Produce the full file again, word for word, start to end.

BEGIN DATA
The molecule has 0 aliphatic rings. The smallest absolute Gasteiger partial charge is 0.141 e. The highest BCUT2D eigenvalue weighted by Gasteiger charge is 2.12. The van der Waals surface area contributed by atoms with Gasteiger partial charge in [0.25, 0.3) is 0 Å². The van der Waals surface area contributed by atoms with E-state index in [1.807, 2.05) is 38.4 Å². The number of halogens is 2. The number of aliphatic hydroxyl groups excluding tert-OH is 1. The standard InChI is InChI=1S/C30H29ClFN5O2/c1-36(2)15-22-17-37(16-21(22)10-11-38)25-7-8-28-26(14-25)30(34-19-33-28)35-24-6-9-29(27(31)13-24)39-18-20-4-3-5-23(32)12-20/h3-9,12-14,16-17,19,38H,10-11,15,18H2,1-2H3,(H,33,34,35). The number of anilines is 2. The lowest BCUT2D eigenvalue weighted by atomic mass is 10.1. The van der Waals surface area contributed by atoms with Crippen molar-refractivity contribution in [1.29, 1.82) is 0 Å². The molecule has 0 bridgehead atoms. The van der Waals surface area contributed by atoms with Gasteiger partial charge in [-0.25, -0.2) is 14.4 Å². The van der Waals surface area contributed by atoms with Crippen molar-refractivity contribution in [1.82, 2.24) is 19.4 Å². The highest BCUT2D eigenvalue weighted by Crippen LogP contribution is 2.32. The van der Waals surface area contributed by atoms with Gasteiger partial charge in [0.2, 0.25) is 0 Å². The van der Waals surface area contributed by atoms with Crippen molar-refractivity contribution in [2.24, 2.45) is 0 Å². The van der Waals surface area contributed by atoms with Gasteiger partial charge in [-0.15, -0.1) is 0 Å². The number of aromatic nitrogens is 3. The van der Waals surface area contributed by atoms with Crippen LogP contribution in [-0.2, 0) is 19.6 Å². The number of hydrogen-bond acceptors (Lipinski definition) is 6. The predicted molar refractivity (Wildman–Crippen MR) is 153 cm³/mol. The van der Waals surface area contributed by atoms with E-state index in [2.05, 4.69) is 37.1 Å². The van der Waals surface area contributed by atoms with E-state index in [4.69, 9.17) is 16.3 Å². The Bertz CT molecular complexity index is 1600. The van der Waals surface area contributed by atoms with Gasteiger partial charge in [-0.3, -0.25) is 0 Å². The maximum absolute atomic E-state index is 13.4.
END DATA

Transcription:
The molecule has 0 aliphatic rings. The smallest absolute Gasteiger partial charge is 0.141 e. The highest BCUT2D eigenvalue weighted by Gasteiger charge is 2.12. The van der Waals surface area contributed by atoms with Gasteiger partial charge in [0.25, 0.3) is 0 Å². The van der Waals surface area contributed by atoms with E-state index in [1.807, 2.05) is 38.4 Å². The number of halogens is 2. The number of aliphatic hydroxyl groups excluding tert-OH is 1. The standard InChI is InChI=1S/C30H29ClFN5O2/c1-36(2)15-22-17-37(16-21(22)10-11-38)25-7-8-28-26(14-25)30(34-19-33-28)35-24-6-9-29(27(31)13-24)39-18-20-4-3-5-23(32)12-20/h3-9,12-14,16-17,19,38H,10-11,15,18H2,1-2H3,(H,33,34,35). The number of anilines is 2. The lowest BCUT2D eigenvalue weighted by atomic mass is 10.1. The van der Waals surface area contributed by atoms with Crippen molar-refractivity contribution in [1.29, 1.82) is 0 Å². The molecule has 0 bridgehead atoms. The van der Waals surface area contributed by atoms with Gasteiger partial charge in [-0.25, -0.2) is 14.4 Å². The van der Waals surface area contributed by atoms with Crippen molar-refractivity contribution in [1.82, 2.24) is 19.4 Å². The highest BCUT2D eigenvalue weighted by Crippen LogP contribution is 2.32. The van der Waals surface area contributed by atoms with Gasteiger partial charge in [0.2, 0.25) is 0 Å². The van der Waals surface area contributed by atoms with Crippen molar-refractivity contribution in [2.24, 2.45) is 0 Å². The van der Waals surface area contributed by atoms with Gasteiger partial charge in [-0.15, -0.1) is 0 Å². The number of aromatic nitrogens is 3. The van der Waals surface area contributed by atoms with Crippen LogP contribution in [-0.2, 0) is 19.6 Å². The number of hydrogen-bond acceptors (Lipinski definition) is 6. The predicted molar refractivity (Wildman–Crippen MR) is 153 cm³/mol. The van der Waals surface area contributed by atoms with E-state index in [2.05, 4.69) is 37.1 Å². The van der Waals surface area contributed by atoms with E-state index in [4.69, 9.17) is 16.3 Å². The Bertz CT molecular complexity index is 1600. The van der Waals surface area contributed by atoms with Gasteiger partial charge in [-0.3, -0.25) is 0 Å². The maximum absolute atomic E-state index is 13.4.